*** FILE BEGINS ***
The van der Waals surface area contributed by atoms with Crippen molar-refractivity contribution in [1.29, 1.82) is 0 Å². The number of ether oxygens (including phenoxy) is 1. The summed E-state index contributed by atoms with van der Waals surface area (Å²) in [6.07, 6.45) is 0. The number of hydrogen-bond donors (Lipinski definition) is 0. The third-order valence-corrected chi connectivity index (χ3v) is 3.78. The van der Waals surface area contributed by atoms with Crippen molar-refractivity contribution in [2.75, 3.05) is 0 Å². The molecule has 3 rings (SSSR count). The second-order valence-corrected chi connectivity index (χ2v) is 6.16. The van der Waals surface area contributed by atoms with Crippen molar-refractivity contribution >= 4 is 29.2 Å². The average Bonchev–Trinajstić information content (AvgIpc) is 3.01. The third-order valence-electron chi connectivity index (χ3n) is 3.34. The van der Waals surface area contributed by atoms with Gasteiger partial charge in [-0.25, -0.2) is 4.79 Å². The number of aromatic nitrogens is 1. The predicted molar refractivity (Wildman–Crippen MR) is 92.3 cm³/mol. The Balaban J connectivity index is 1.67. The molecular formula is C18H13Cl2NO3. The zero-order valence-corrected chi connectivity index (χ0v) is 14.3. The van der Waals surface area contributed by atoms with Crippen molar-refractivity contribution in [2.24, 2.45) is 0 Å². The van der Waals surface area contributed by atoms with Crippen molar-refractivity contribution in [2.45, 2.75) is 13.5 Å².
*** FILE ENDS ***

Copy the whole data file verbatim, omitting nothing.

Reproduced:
The van der Waals surface area contributed by atoms with Crippen molar-refractivity contribution in [1.29, 1.82) is 0 Å². The number of ether oxygens (including phenoxy) is 1. The summed E-state index contributed by atoms with van der Waals surface area (Å²) in [6.07, 6.45) is 0. The number of hydrogen-bond donors (Lipinski definition) is 0. The third-order valence-corrected chi connectivity index (χ3v) is 3.78. The van der Waals surface area contributed by atoms with Crippen molar-refractivity contribution in [2.75, 3.05) is 0 Å². The molecule has 3 rings (SSSR count). The second-order valence-corrected chi connectivity index (χ2v) is 6.16. The van der Waals surface area contributed by atoms with Crippen molar-refractivity contribution >= 4 is 29.2 Å². The average Bonchev–Trinajstić information content (AvgIpc) is 3.01. The third-order valence-electron chi connectivity index (χ3n) is 3.34. The van der Waals surface area contributed by atoms with Gasteiger partial charge in [-0.25, -0.2) is 4.79 Å². The number of aromatic nitrogens is 1. The predicted molar refractivity (Wildman–Crippen MR) is 92.3 cm³/mol. The Balaban J connectivity index is 1.67. The molecular formula is C18H13Cl2NO3. The zero-order valence-corrected chi connectivity index (χ0v) is 14.3. The van der Waals surface area contributed by atoms with Crippen molar-refractivity contribution in [2.24, 2.45) is 0 Å². The van der Waals surface area contributed by atoms with Crippen molar-refractivity contribution in [2.45, 2.75) is 13.5 Å².